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I suppose Baroness Helena Kennedy is what you would describe as 'feisty.' Small, with a shock of black hair and a m...
I suppose Baroness Helena Kennedy is what you would describe as 'feisty.' Small, with a shock of black hair and a mobile face with strong features, she is a somewhat dissident member of the Labour family, with a reputation for not mincing her words.

The words certainly come in torrents. Outlining the Power Inquiry findings to a meeting in the Commons she was less getting her retaliation in first than carpet bombing the audience.

The inquiry, funded by the Joseph Rowntree Trust, was jointly chaired by Baroness Kennedy and that old High Tory insider Ferdinand Mount. Members included the president of the Women's Institute and the deputy head of the Trades Union Congress, together with a clutch of community 'activists'.

It found precisely what it expected to find - disengagement and alienation and the feeling individual votes do not count. Labour have wooed the middle ground by stealing the clothes of the Tories - law and order and fiscal probity. The Tories now woo the centre by invading Labour's territory of social justice and poverty.

The remedies include lowering the vote to 16 - thereby adding to the electoral register a group of people presumably even more switched off than existing youth - and petitioning for parliamentary debates.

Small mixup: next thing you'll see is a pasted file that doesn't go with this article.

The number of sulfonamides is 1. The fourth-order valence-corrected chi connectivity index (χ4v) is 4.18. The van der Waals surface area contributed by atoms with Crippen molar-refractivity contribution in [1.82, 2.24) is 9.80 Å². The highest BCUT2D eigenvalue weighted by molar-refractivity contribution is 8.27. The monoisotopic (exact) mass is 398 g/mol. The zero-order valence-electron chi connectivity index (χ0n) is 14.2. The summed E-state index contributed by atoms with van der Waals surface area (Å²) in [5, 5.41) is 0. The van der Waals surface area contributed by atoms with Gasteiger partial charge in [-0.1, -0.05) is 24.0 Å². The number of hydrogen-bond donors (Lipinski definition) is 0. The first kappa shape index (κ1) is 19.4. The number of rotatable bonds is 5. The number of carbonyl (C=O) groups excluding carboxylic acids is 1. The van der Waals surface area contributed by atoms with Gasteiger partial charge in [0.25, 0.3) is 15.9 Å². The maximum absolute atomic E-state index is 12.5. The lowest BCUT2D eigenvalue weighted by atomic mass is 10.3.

Meg Russell, of University College London's constitution unit, argued the problem was the culture of consumerism. People are so used to being told they can have everything all at once that they have forgotten politics is about holding the ring between competing interests. The roots of disengagement are deep and go to a denial of what politics was really for, Dr Russell pronounced.

Forgive me if I put aside the suicide note. I think politics is alive and kicking - but it is migrating from the familiar party political and institutional boxes familiar to politicians, national and local.

During last year's general election campaign the most well-attended meetings were about Make Poverty History. I suspect the brand of the future is not consumer politics, but ethical politics. Fairtrade has passed from being a woolly niche to mainstream marketing.

Food miles - the calculation of the environmental cost of getting a product onto supermarket shelves - is a notion full of ethical dilemmas. Does the cost of transporting Kenyan beans to Tesco stores outweigh the benefit to Kenyan farmers?

The environment as ethics manifests itself under the banner of sustainability. Supermarkets increasingly proclaim that their fish is drawn only from sustainable stocks. The most frequent claim made for organic farming is sustainability.

The 'new' political issues like security against terrorism, world poverty, and the environment do not lend themselves to the political 'fixes' which can be translated into manifesto commitments. And fragmented sources of information are meeting fragmenting and culturally diverse communities.

Society is more fractured, yet the new information technology permits huge mobilisation for a cause.

This is politics. Where the issues and the solutions are global, parties find it easier to claim ownership of them than to offer solutions.

If the citizen wants to change at all, he or she can change much faster than governments.

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